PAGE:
He was careful this morning not to admit to any wrongdoing, merely saying that he’d lost the confidence of his colleagues and therefore had to go. Imagine now that Moore wins and, as expected, McConnell’s caucus immediately starts hemming and hawing about whether he should be expelled. Some Republicans will deflect by insisting that the ethics committee should look into the allegations against Moore but many more will chime in on a soon-to-be common refrain that “the people have spoken.”
The GOP will have rubber-stamped a senator accused of much worse than the departing Franken is accused of.
Despite their momentary ardor for cleansing Congress of creeps, rank-and-file Democrats won’t like that one bit. Why does their guy have to go when the Republicans’ guy doesn’t? He’s confessed to nothing, even in the course of resigning. Congressional Democrats will be leery too, having set a relatively low bar for disqualifying misconduct in making an example of Franken.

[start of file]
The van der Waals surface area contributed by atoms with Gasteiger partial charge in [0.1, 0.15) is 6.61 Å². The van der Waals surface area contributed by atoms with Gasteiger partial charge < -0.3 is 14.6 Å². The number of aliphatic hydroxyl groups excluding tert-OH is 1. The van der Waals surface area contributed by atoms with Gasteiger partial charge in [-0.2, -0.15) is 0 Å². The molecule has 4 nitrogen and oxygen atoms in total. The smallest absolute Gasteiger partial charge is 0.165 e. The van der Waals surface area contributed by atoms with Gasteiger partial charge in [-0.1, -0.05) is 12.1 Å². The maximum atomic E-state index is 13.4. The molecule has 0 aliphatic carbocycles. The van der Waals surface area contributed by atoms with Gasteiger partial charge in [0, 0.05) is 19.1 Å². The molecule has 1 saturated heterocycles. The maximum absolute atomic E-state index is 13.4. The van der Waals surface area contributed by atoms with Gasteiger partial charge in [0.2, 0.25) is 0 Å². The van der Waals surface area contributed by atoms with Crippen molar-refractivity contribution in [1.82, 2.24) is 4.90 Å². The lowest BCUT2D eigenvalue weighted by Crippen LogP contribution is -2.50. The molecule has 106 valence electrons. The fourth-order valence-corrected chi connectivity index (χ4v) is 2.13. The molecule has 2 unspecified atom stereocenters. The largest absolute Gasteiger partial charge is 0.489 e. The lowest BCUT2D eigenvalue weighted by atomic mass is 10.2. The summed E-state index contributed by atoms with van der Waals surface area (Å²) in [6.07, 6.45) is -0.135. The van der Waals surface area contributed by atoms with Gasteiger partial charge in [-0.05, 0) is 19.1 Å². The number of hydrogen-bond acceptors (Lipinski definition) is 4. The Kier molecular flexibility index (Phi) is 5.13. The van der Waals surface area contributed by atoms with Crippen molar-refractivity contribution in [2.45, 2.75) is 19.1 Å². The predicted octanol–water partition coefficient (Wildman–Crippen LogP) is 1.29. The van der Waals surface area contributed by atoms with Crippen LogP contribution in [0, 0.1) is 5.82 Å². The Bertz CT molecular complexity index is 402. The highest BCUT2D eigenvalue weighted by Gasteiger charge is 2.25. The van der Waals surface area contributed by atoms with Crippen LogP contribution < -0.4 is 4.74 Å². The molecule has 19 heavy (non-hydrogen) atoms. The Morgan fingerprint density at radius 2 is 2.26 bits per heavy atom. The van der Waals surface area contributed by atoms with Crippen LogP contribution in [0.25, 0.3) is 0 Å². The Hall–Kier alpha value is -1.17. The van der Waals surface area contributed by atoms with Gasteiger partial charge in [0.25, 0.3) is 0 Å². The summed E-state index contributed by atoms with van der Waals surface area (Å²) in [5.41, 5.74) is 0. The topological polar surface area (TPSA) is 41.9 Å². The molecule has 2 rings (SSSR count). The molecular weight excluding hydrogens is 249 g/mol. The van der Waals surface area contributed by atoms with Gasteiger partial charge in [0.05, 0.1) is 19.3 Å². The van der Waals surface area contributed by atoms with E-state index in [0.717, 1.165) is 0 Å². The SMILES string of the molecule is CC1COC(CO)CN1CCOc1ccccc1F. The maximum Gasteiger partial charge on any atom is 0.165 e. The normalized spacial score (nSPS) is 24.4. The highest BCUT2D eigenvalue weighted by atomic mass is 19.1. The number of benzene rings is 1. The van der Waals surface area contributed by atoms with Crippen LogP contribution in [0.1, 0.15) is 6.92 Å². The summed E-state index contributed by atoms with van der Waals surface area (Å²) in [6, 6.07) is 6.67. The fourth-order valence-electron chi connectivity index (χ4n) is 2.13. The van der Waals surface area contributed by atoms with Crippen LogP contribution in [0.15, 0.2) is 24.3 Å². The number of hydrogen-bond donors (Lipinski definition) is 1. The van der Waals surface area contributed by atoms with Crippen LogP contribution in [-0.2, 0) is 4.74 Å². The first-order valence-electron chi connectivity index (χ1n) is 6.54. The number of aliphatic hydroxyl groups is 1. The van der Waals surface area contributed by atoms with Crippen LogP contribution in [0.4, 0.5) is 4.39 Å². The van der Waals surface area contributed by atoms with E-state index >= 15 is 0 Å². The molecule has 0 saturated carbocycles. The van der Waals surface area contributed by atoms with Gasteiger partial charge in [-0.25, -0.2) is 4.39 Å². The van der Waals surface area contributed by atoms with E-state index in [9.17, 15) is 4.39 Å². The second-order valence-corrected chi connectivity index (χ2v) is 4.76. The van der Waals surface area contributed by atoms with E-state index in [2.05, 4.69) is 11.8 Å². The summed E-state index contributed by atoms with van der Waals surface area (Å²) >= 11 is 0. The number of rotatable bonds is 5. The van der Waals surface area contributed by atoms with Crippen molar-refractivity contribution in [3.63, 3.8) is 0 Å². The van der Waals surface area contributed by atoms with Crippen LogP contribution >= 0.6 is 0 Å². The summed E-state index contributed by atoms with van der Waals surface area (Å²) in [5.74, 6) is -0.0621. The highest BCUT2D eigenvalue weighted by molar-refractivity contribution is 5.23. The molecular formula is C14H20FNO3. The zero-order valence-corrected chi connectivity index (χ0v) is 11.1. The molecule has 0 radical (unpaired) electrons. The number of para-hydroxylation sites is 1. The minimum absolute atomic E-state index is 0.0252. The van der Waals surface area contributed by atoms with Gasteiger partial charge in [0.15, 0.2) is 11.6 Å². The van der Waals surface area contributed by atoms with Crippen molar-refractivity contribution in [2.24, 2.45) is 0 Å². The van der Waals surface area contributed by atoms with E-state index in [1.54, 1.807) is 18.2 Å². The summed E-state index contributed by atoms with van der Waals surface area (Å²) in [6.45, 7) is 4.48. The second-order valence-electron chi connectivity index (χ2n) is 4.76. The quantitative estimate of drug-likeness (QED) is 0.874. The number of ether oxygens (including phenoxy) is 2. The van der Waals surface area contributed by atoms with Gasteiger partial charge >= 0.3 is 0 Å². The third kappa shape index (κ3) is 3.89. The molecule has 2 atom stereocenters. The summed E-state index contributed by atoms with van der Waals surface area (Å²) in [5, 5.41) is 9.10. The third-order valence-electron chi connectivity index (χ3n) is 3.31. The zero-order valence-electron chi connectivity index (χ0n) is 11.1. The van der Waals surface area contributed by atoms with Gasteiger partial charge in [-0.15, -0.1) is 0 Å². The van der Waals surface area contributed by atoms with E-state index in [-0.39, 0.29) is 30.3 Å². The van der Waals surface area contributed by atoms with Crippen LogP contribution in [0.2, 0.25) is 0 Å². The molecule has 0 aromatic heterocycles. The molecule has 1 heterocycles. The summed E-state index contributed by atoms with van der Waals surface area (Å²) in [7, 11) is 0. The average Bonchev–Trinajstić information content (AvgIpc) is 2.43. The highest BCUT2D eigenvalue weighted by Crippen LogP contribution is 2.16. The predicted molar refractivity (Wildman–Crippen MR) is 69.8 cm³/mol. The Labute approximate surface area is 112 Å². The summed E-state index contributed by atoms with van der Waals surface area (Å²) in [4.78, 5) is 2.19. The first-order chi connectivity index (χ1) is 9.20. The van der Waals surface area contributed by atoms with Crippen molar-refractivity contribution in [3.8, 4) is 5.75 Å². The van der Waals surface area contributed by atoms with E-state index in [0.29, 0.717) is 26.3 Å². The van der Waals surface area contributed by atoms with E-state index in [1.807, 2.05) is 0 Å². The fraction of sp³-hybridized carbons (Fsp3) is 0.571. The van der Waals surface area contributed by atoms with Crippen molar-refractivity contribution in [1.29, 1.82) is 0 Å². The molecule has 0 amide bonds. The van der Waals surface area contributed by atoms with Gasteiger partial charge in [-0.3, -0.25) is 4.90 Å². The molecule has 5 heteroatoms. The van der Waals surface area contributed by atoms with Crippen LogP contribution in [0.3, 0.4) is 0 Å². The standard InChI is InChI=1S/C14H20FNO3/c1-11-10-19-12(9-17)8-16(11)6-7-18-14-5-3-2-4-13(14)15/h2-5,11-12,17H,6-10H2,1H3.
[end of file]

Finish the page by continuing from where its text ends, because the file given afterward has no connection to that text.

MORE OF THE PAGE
No violent assaults, no examples of workplace harassment, some groping which Franken himself insists was innocent contact, and no process for determining the credibility of the allegations. Some Dems will inevitably be accused of worse than what Franken has been accused, possibly in the next few weeks before he’s left the chamber, and the party will have no choice but to push them out too to honor the Franken precedent.
The obvious question arises: Did Franken delay his exit from the Senate this morning because he thinks the political winds are about to change rapidly, in time for him to withdraw his resignation?
And if so, did the “brave” Democrats who pushed him yesterday to resign do so knowing that Franken would leave himself a few extra weeks until after Alabama votes, time enough to walk back his resignation under more favorable political circumstances? It’d be unbelievably cynical if Schumer et al. pounded the table for Franken to go expecting that he wouldn’t have to follow through if Moore is elected.
Franken could give another floor speech in a few weeks insisting that after having deliberated further and listened to the many, many, many Republicans chanting “the people have spoken” in defense of Moore, the only proper thing for him to do is to let the people of Minnesota render their own verdict on him in 2020. In the meantime he’ll fully comply with the ethics committee’s investigation into his behavior, just as Moore will be expected to do.